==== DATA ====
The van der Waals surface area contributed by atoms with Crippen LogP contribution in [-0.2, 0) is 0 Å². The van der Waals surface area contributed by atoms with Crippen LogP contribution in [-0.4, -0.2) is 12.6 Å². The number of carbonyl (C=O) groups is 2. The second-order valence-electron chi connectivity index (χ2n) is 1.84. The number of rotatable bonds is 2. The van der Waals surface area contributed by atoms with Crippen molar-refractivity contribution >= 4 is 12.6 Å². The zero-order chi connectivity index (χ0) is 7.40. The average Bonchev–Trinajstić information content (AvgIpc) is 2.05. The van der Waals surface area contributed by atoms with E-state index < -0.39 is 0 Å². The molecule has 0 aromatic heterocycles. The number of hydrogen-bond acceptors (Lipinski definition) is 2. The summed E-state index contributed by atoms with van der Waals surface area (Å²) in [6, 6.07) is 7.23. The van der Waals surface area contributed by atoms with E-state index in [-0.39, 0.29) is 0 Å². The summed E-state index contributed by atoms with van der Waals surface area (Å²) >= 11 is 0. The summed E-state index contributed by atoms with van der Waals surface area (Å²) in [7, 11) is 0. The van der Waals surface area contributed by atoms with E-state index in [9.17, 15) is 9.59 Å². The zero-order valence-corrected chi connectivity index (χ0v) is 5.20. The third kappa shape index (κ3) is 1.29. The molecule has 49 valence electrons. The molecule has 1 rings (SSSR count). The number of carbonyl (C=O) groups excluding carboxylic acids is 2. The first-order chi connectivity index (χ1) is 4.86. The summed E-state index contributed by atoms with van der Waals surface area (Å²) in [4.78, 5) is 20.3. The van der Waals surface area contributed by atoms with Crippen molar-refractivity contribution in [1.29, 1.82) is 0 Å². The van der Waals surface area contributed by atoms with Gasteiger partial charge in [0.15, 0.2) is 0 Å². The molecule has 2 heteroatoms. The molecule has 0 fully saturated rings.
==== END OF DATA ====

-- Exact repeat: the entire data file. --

The van der Waals surface area contributed by atoms with Crippen LogP contribution in [-0.2, 0) is 0 Å². The van der Waals surface area contributed by atoms with Crippen LogP contribution in [-0.4, -0.2) is 12.6 Å². The number of carbonyl (C=O) groups is 2. The second-order valence-electron chi connectivity index (χ2n) is 1.84. The number of rotatable bonds is 2. The van der Waals surface area contributed by atoms with Crippen molar-refractivity contribution >= 4 is 12.6 Å². The zero-order chi connectivity index (χ0) is 7.40. The average Bonchev–Trinajstić information content (AvgIpc) is 2.05. The van der Waals surface area contributed by atoms with E-state index < -0.39 is 0 Å². The molecule has 0 aromatic heterocycles. The number of hydrogen-bond acceptors (Lipinski definition) is 2. The summed E-state index contributed by atoms with van der Waals surface area (Å²) in [6, 6.07) is 7.23. The van der Waals surface area contributed by atoms with E-state index in [-0.39, 0.29) is 0 Å². The summed E-state index contributed by atoms with van der Waals surface area (Å²) >= 11 is 0. The summed E-state index contributed by atoms with van der Waals surface area (Å²) in [7, 11) is 0. The van der Waals surface area contributed by atoms with E-state index in [9.17, 15) is 9.59 Å². The zero-order valence-corrected chi connectivity index (χ0v) is 5.20. The third kappa shape index (κ3) is 1.29. The molecule has 49 valence electrons. The molecule has 1 rings (SSSR count). The number of carbonyl (C=O) groups excluding carboxylic acids is 2. The first-order chi connectivity index (χ1) is 4.86. The summed E-state index contributed by atoms with van der Waals surface area (Å²) in [4.78, 5) is 20.3. The van der Waals surface area contributed by atoms with Crippen molar-refractivity contribution in [1.29, 1.82) is 0 Å². The van der Waals surface area contributed by atoms with Gasteiger partial charge in [0.15, 0.2) is 0 Å². The molecule has 2 heteroatoms. The molecule has 0 fully saturated rings.